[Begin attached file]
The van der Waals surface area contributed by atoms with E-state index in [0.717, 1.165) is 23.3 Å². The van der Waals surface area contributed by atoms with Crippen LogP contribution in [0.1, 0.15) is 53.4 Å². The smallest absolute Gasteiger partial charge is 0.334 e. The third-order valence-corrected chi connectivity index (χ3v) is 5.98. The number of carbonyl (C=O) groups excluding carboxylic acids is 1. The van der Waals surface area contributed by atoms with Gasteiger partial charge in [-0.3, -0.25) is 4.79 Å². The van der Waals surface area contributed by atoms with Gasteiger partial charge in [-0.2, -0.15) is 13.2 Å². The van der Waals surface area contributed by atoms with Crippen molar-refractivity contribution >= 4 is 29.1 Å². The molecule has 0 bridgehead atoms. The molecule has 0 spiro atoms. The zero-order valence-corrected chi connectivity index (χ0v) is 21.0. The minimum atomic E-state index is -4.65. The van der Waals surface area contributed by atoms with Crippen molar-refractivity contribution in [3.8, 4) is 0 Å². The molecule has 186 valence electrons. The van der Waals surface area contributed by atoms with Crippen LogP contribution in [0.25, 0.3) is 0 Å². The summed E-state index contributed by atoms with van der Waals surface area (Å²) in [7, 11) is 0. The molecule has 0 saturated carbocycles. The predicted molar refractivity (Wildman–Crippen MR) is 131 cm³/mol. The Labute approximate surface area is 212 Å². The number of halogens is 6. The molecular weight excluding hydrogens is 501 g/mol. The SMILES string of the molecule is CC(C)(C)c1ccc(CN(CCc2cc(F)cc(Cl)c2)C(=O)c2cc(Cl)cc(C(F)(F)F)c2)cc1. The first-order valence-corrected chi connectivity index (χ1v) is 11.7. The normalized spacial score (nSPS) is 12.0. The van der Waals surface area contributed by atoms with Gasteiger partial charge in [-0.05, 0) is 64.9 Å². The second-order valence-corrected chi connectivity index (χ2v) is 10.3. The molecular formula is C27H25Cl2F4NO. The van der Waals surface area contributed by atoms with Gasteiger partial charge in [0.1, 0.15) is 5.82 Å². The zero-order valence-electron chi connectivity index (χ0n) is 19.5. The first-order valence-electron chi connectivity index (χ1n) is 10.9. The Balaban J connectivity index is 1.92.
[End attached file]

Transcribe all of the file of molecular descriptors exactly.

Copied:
The van der Waals surface area contributed by atoms with E-state index in [0.717, 1.165) is 23.3 Å². The van der Waals surface area contributed by atoms with Crippen LogP contribution in [0.1, 0.15) is 53.4 Å². The smallest absolute Gasteiger partial charge is 0.334 e. The third-order valence-corrected chi connectivity index (χ3v) is 5.98. The number of carbonyl (C=O) groups excluding carboxylic acids is 1. The van der Waals surface area contributed by atoms with Gasteiger partial charge in [-0.3, -0.25) is 4.79 Å². The van der Waals surface area contributed by atoms with Gasteiger partial charge in [-0.2, -0.15) is 13.2 Å². The van der Waals surface area contributed by atoms with Crippen molar-refractivity contribution >= 4 is 29.1 Å². The molecule has 0 bridgehead atoms. The molecule has 0 spiro atoms. The zero-order valence-corrected chi connectivity index (χ0v) is 21.0. The minimum atomic E-state index is -4.65. The van der Waals surface area contributed by atoms with Crippen molar-refractivity contribution in [3.8, 4) is 0 Å². The molecule has 186 valence electrons. The van der Waals surface area contributed by atoms with Crippen LogP contribution in [0.25, 0.3) is 0 Å². The summed E-state index contributed by atoms with van der Waals surface area (Å²) in [7, 11) is 0. The molecule has 0 saturated carbocycles. The predicted molar refractivity (Wildman–Crippen MR) is 131 cm³/mol. The Labute approximate surface area is 212 Å². The number of halogens is 6. The molecular weight excluding hydrogens is 501 g/mol. The SMILES string of the molecule is CC(C)(C)c1ccc(CN(CCc2cc(F)cc(Cl)c2)C(=O)c2cc(Cl)cc(C(F)(F)F)c2)cc1. The first-order valence-corrected chi connectivity index (χ1v) is 11.7. The normalized spacial score (nSPS) is 12.0. The van der Waals surface area contributed by atoms with Gasteiger partial charge in [-0.05, 0) is 64.9 Å². The second-order valence-corrected chi connectivity index (χ2v) is 10.3. The molecular formula is C27H25Cl2F4NO. The van der Waals surface area contributed by atoms with Gasteiger partial charge in [0.1, 0.15) is 5.82 Å². The zero-order valence-electron chi connectivity index (χ0n) is 19.5. The first-order valence-electron chi connectivity index (χ1n) is 10.9. The Balaban J connectivity index is 1.92.